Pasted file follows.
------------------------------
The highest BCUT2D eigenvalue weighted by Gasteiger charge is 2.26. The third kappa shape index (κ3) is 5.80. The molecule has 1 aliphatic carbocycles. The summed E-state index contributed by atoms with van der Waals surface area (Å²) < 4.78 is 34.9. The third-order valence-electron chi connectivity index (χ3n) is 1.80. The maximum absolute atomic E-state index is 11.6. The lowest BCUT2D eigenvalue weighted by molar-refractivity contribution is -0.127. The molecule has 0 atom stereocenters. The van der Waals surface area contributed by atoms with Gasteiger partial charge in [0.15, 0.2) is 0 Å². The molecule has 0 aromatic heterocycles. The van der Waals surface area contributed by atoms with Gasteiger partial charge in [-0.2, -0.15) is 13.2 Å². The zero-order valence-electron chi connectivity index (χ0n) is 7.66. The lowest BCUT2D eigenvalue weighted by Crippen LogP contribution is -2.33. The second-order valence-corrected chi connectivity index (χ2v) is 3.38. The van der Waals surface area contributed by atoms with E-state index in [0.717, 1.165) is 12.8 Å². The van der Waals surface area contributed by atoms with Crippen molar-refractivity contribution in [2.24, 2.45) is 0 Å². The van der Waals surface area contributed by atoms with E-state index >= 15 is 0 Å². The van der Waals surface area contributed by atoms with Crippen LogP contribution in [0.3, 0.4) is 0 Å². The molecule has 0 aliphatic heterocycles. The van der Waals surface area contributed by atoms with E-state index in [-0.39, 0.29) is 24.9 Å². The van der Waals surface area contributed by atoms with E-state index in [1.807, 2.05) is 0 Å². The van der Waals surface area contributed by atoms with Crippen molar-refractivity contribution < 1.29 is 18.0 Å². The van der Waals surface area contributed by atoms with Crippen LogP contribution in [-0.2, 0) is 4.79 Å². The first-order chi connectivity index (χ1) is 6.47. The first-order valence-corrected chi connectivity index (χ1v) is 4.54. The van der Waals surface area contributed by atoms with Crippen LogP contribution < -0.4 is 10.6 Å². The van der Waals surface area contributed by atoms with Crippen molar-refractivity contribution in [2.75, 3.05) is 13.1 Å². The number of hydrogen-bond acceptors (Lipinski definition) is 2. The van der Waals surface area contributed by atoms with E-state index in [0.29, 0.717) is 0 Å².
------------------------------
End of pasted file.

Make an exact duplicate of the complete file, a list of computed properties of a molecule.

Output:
The highest BCUT2D eigenvalue weighted by Gasteiger charge is 2.26. The third kappa shape index (κ3) is 5.80. The molecule has 1 aliphatic carbocycles. The summed E-state index contributed by atoms with van der Waals surface area (Å²) < 4.78 is 34.9. The third-order valence-electron chi connectivity index (χ3n) is 1.80. The maximum absolute atomic E-state index is 11.6. The lowest BCUT2D eigenvalue weighted by molar-refractivity contribution is -0.127. The molecule has 0 atom stereocenters. The van der Waals surface area contributed by atoms with Gasteiger partial charge in [0.15, 0.2) is 0 Å². The molecule has 0 aromatic heterocycles. The van der Waals surface area contributed by atoms with Gasteiger partial charge in [-0.2, -0.15) is 13.2 Å². The zero-order valence-electron chi connectivity index (χ0n) is 7.66. The lowest BCUT2D eigenvalue weighted by Crippen LogP contribution is -2.33. The second-order valence-corrected chi connectivity index (χ2v) is 3.38. The van der Waals surface area contributed by atoms with E-state index in [0.717, 1.165) is 12.8 Å². The van der Waals surface area contributed by atoms with Crippen molar-refractivity contribution in [2.24, 2.45) is 0 Å². The van der Waals surface area contributed by atoms with E-state index >= 15 is 0 Å². The van der Waals surface area contributed by atoms with Crippen LogP contribution in [0.3, 0.4) is 0 Å². The molecule has 0 aliphatic heterocycles. The van der Waals surface area contributed by atoms with E-state index in [-0.39, 0.29) is 24.9 Å². The van der Waals surface area contributed by atoms with E-state index in [1.807, 2.05) is 0 Å². The van der Waals surface area contributed by atoms with Crippen molar-refractivity contribution < 1.29 is 18.0 Å². The van der Waals surface area contributed by atoms with Crippen LogP contribution in [-0.2, 0) is 4.79 Å². The first-order chi connectivity index (χ1) is 6.47. The first-order valence-corrected chi connectivity index (χ1v) is 4.54. The van der Waals surface area contributed by atoms with Crippen LogP contribution < -0.4 is 10.6 Å². The van der Waals surface area contributed by atoms with Crippen molar-refractivity contribution in [2.75, 3.05) is 13.1 Å². The number of hydrogen-bond acceptors (Lipinski definition) is 2. The van der Waals surface area contributed by atoms with E-state index in [0.29, 0.717) is 0 Å².